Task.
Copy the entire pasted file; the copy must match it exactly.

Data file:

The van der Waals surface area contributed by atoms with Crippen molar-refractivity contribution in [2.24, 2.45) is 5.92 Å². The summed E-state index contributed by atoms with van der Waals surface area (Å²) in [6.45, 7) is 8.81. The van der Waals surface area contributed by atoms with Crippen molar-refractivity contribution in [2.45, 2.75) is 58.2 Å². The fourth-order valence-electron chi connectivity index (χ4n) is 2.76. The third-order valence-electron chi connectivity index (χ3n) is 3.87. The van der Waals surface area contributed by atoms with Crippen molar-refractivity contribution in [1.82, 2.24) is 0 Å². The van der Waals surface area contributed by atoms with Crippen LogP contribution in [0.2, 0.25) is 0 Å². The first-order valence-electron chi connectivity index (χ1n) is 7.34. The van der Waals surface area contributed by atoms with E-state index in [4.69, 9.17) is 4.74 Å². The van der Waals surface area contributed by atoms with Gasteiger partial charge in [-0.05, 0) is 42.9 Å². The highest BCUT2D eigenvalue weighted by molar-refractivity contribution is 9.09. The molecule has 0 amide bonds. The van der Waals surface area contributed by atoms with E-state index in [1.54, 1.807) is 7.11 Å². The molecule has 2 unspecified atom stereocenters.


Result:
The van der Waals surface area contributed by atoms with Crippen molar-refractivity contribution in [2.24, 2.45) is 5.92 Å². The summed E-state index contributed by atoms with van der Waals surface area (Å²) in [6.45, 7) is 8.81. The van der Waals surface area contributed by atoms with Crippen molar-refractivity contribution in [2.45, 2.75) is 58.2 Å². The fourth-order valence-electron chi connectivity index (χ4n) is 2.76. The third-order valence-electron chi connectivity index (χ3n) is 3.87. The van der Waals surface area contributed by atoms with Crippen molar-refractivity contribution in [1.82, 2.24) is 0 Å². The van der Waals surface area contributed by atoms with Crippen LogP contribution in [0.2, 0.25) is 0 Å². The first-order valence-electron chi connectivity index (χ1n) is 7.34. The van der Waals surface area contributed by atoms with E-state index in [4.69, 9.17) is 4.74 Å². The van der Waals surface area contributed by atoms with Gasteiger partial charge in [-0.05, 0) is 42.9 Å². The highest BCUT2D eigenvalue weighted by molar-refractivity contribution is 9.09. The molecule has 0 amide bonds. The van der Waals surface area contributed by atoms with E-state index in [1.54, 1.807) is 7.11 Å². The molecule has 2 unspecified atom stereocenters.